Wouldn’t it be nice to be an electron? Then you, too, could take advantage of the marvels of quantum mechanics, such as being in two places at once—very handy for juggling the competing demands of modern life. Alas, physicists have long spoiled the fantasy by saying that quantum mechanics applies only to microscopic things.

Yet that is a myth. In the modern view that has gained traction in the past decade, you don’t see quantum effects in everyday life not because you are big, per se, but because those effects are camouflaged by their own sheer complexity. They are there if you know how to look, and physicists have been realizing that they show up in the macroscopic world more than they thought. “The standard arguments may be too pessimistic as to the survival of quantum effects,” says Nobel laureate physicist Anthony Leggett of the University of Illinois.

In the most distinctive such effect, called entanglement, two electrons establish a kind of telepathic link that transcends space and time. And not just electrons: you, too, retain a quantum bond with your loved ones that endures no matter how far apart you may be. If that sounds hopelessly romantic, the flip side is that particles are incurably promiscuous, hooking up with every other particle they meet. So you also retain a quantum bond with every loser who ever bumped into you on the street and every air molecule that ever brushed your skin. The bonds you want are overwhelmed by those you don’t. Entanglement thus foils entanglement, a process known as decoherence.

To preserve entanglement for use in, say, quantum computers, physicists use all the tactics of a parent trying to control a teenager’s love life, such as isolating the particle from its environment or chaperoning the particle and undoing any undesired entanglements. And they typically have about as much success. But if you can’t beat the environment, why not use it? “The environment can act more positively,” says physicist Vlatko Vedral of the National University of Singapore and the University of Oxford.

One approach has been suggested by Jianming Cai and Hans J. Briegel of the Institute for Quantum Optics and Quantum Information in Innsbruck, Austria, and Sandu Popescu of the University of Bristol in England. Suppose you have a V-shaped molecule you can open and close like a pair of tweezers. When the molecule closes, two electrons on the tips become entangled. If you just keep them there, the electrons will eventually decohere as particles from the environment bombard them, and you will have no way to reestablish entanglement.

The answer is to open up the molecule and, counterintuitively, leave the electrons even more exposed to the environment. In this position, decoherence resets the electrons back to a default, lowest-energy state. Then you can close the molecule again and reestablish entanglement afresh. If you open and close fast enough, it is as though the entanglement was never broken. The team calls this “dynamic entanglement,” as opposed to the static kind that endures as long as you can isolate the system from bombardment. The oscillation notwithstanding, the researchers say dynamic entanglement can do everything the static sort can.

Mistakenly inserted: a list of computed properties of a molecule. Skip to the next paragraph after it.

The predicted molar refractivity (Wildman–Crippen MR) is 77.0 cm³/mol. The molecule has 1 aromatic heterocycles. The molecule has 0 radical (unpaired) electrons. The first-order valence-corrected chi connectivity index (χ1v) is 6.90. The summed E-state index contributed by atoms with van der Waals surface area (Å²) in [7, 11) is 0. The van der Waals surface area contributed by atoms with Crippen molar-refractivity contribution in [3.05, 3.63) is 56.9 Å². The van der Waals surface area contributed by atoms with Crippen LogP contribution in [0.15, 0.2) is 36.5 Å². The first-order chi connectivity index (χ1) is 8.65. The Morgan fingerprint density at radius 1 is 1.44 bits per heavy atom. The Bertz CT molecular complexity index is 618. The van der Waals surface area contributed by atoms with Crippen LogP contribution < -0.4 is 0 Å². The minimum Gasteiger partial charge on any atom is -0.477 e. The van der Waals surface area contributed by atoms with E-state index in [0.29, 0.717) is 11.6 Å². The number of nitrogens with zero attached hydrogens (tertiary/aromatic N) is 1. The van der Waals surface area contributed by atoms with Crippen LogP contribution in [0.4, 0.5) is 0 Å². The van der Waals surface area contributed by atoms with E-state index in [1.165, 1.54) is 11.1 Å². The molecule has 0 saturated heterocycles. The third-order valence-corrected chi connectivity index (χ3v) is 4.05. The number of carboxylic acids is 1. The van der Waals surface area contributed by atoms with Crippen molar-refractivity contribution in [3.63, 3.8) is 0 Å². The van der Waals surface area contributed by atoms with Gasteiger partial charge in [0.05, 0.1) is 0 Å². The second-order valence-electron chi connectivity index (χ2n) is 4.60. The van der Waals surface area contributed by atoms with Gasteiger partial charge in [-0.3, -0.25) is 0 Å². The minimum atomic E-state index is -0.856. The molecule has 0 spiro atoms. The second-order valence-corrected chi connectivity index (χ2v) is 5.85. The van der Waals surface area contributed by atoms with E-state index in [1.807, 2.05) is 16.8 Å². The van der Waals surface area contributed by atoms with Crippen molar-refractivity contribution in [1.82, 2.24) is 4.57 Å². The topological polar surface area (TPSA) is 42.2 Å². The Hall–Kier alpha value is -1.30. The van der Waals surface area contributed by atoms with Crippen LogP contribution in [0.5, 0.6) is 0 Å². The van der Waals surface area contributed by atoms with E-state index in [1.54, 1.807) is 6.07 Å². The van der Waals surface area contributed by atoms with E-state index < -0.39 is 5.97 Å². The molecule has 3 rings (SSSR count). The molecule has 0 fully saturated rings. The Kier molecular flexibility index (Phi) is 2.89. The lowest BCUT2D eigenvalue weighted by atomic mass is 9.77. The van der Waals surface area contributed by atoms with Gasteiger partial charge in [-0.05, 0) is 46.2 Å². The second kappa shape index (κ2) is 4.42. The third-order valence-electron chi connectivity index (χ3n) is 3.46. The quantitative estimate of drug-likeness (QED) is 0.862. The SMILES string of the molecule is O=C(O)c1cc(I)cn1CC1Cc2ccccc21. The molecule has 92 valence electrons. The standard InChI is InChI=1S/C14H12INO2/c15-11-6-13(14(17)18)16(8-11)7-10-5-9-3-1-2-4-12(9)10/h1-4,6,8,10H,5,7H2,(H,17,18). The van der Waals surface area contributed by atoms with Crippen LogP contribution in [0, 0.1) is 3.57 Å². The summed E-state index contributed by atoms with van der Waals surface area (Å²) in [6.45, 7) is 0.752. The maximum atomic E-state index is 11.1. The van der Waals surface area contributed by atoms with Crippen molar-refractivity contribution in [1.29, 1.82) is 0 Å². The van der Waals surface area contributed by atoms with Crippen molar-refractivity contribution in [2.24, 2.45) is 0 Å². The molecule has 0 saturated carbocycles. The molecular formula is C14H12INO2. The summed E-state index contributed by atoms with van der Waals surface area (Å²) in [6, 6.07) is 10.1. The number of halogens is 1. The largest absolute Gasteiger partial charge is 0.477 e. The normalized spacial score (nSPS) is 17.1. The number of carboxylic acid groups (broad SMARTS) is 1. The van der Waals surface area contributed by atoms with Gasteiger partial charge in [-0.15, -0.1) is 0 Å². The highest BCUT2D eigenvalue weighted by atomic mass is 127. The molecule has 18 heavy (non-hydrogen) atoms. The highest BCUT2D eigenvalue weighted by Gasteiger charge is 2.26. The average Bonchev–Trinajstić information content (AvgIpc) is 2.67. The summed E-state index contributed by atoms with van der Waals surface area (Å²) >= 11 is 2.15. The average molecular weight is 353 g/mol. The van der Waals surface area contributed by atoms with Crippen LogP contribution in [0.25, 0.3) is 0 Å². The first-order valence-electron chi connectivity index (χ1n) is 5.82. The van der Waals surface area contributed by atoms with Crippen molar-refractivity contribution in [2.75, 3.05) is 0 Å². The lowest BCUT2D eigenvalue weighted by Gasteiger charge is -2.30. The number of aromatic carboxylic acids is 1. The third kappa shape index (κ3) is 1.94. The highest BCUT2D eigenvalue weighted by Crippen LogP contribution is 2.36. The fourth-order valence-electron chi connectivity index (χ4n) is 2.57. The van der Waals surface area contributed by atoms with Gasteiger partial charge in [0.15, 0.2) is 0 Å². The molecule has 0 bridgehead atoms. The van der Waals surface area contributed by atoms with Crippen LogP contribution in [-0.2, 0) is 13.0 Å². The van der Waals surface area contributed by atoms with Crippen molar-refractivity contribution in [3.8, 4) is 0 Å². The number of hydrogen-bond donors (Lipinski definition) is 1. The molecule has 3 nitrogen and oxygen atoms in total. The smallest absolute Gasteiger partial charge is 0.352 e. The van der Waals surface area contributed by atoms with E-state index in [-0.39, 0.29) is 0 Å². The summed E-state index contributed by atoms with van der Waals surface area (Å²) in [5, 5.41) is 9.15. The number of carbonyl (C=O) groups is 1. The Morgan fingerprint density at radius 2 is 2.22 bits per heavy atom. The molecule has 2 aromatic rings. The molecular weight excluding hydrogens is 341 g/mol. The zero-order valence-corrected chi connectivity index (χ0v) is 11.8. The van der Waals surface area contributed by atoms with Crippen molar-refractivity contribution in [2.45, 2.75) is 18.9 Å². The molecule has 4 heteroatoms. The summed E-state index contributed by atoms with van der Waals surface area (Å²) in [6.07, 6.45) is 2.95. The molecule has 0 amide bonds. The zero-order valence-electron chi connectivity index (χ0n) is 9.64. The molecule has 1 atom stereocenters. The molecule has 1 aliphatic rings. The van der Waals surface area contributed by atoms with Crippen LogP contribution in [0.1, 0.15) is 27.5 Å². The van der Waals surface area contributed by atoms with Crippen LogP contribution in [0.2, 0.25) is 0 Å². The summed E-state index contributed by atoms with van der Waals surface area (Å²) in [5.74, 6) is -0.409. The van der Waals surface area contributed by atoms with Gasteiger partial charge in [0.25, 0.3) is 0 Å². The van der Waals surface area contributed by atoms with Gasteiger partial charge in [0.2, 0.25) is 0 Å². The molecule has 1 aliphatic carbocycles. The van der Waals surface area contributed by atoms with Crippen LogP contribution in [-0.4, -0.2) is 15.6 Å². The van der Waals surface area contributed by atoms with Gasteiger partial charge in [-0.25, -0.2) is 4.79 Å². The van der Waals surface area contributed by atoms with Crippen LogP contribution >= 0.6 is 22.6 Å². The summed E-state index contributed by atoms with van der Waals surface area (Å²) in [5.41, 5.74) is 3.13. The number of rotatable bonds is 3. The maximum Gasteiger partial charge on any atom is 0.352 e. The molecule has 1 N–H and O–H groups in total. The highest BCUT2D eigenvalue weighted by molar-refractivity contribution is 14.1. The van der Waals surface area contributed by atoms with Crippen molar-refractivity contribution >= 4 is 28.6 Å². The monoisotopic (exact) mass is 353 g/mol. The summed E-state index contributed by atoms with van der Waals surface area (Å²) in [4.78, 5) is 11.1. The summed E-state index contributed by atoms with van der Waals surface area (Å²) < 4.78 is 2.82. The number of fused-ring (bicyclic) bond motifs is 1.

A different approach uses a group of particles that act collectively as one. Because of the group’s internal dynamics, it can have multiple default, or equilibrium, states, corresponding to different but comparably energetic arrangements. A quantum computer can store data in these equilibrium states rather than in individual particles. This approach, first proposed a decade ago by Alexei Kitaev, then at the Landau Institute for Theoretical Physics in Russia, is known as passive error correction, because it does not require physicists to supervise the particles actively. If the group deviates from equilibrium, the environment does the work of pushing it back. Only when the temperature is high enough does the environment disrupt rather than stabilize the group. “The environment both adds errors as well as removes them,” says Michal Horodecki of the University of Gdansk in Poland.

The trick is to make sure it removes faster than it adds. Horodecki, Héctor Bombín of the Massachusetts Institute of Technology and their colleagues recently devised such a setup, but for geometric reasons it would require higher spatial dimensions. Several other recent papers make do with ordinary space; instead of relying on higher geometry, they thread the system with force fields to tilt the balance toward error removal. But these systems may not be able to perform general computation.

This work suggests that, contrary to conventional wisdom, entanglement can persist in large, warm systems—including living organisms. “This opens the door to the possibility that entanglement could play a role in, or be a resource for, biological systems,” says Mohan Sarovar of the University of California, Berkeley, who recently found that entanglement may aid photosynthesis [see “Chlorophyll Power,” by Michael Moyer; Scientific American, September 2009]. In the magnetism-sensitive molecule that birds may use as compasses, Vedral, Elisabeth Rieper, also at Singapore, and their colleagues discovered that electrons manage to remain entangled 10 to 100 times longer than the standard formulas predict. So although we may not be electrons, living things can still take advantage of their wonderful quantumness.

Note: This article was originally printed with the title, "Easy Go, Easy Come."